Home Is Beyond the Mountains
by Celia Barker Lottridge
Groundwood Books / House of Anansi Press, 2010
$18.95, 224 pp, ages 10+
Home Is Beyond the Mountains is a moving account of what happened to children as a result of war. Although it is a work of fiction, it was inspired by the author’s aunt, who is one of the real-life characters in the narrative, and the true story that she was a part of. Just as World War I was ending in 1918, Turkish soldiers invaded the northern areas in what was then called Persia, destroying Assyrian villages and causing the Assyrian and Armenian people who lived there to flee to the safety of the British army to the south. Many died in that conflict and the journey toward safety, and many children were left orphaned. When the war ended, it took years before the people were allowed to return to Persia, and in the meantime, the children were housed in orphanages. This is where the author’s aunt, Susan Shedd, enters the story. She was the daughter of a missionary and had lived in Persia as a child. She was sent to America because of the war, but remembered the places and people of her childhood. When she had an opportunity to return as the director of one of the orphanages in 1922, she came back to help, and subsequently organized an amazing 300 mile trek of over 300 children back towards their villages. The story is that of nine-year-old Samira, her birth family and the children who became her new family as she flees her village, moves from refugee camps to orphanages, and finally reunites with her aunt and cousin in her own village with the help of Susan Shedd. Celia Barker Lottridge is a consummate storyteller, and this story will both make you weep for the victims of war, and marvel at the resilience of the remarkable children who are the victims of conflicts.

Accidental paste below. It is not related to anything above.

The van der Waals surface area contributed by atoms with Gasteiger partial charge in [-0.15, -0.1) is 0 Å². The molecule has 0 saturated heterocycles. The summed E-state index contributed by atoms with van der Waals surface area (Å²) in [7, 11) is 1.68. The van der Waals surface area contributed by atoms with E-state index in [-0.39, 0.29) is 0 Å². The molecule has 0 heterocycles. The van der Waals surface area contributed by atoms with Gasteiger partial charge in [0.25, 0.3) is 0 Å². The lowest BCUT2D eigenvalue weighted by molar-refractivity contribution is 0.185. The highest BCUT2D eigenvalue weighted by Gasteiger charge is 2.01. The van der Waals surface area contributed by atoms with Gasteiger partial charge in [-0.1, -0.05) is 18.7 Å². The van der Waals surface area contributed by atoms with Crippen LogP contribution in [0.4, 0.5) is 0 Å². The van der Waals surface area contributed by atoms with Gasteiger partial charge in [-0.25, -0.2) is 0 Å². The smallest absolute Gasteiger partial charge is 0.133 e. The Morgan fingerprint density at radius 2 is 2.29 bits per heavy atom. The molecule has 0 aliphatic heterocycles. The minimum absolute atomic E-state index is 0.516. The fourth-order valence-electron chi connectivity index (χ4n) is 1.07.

This review is from Canadian Teacher Magazine’s September 2010 issue.